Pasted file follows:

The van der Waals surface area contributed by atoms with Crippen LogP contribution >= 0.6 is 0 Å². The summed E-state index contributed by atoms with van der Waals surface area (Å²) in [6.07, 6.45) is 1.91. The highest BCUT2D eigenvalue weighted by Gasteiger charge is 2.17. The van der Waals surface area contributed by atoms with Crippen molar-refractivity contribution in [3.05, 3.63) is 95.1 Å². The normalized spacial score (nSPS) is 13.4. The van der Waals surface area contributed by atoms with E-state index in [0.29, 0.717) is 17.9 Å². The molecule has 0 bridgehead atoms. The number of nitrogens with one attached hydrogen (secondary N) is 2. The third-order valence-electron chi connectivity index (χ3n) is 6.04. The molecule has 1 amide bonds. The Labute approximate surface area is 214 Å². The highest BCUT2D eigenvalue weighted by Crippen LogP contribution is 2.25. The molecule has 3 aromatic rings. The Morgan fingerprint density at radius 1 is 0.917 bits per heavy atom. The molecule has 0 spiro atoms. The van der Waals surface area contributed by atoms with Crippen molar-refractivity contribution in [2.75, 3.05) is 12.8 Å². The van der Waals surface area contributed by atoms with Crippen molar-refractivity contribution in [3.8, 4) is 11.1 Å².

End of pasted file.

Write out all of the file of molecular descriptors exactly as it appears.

The van der Waals surface area contributed by atoms with Crippen LogP contribution >= 0.6 is 0 Å². The summed E-state index contributed by atoms with van der Waals surface area (Å²) in [6.07, 6.45) is 1.91. The highest BCUT2D eigenvalue weighted by Gasteiger charge is 2.17. The van der Waals surface area contributed by atoms with Crippen molar-refractivity contribution in [3.05, 3.63) is 95.1 Å². The normalized spacial score (nSPS) is 13.4. The van der Waals surface area contributed by atoms with E-state index in [0.29, 0.717) is 17.9 Å². The molecule has 0 bridgehead atoms. The number of nitrogens with one attached hydrogen (secondary N) is 2. The third-order valence-electron chi connectivity index (χ3n) is 6.04. The molecule has 1 amide bonds. The Labute approximate surface area is 214 Å². The highest BCUT2D eigenvalue weighted by Crippen LogP contribution is 2.25. The molecule has 3 aromatic rings. The Morgan fingerprint density at radius 1 is 0.917 bits per heavy atom. The molecule has 0 spiro atoms. The van der Waals surface area contributed by atoms with Crippen molar-refractivity contribution in [2.75, 3.05) is 12.8 Å². The van der Waals surface area contributed by atoms with Crippen molar-refractivity contribution in [3.8, 4) is 11.1 Å².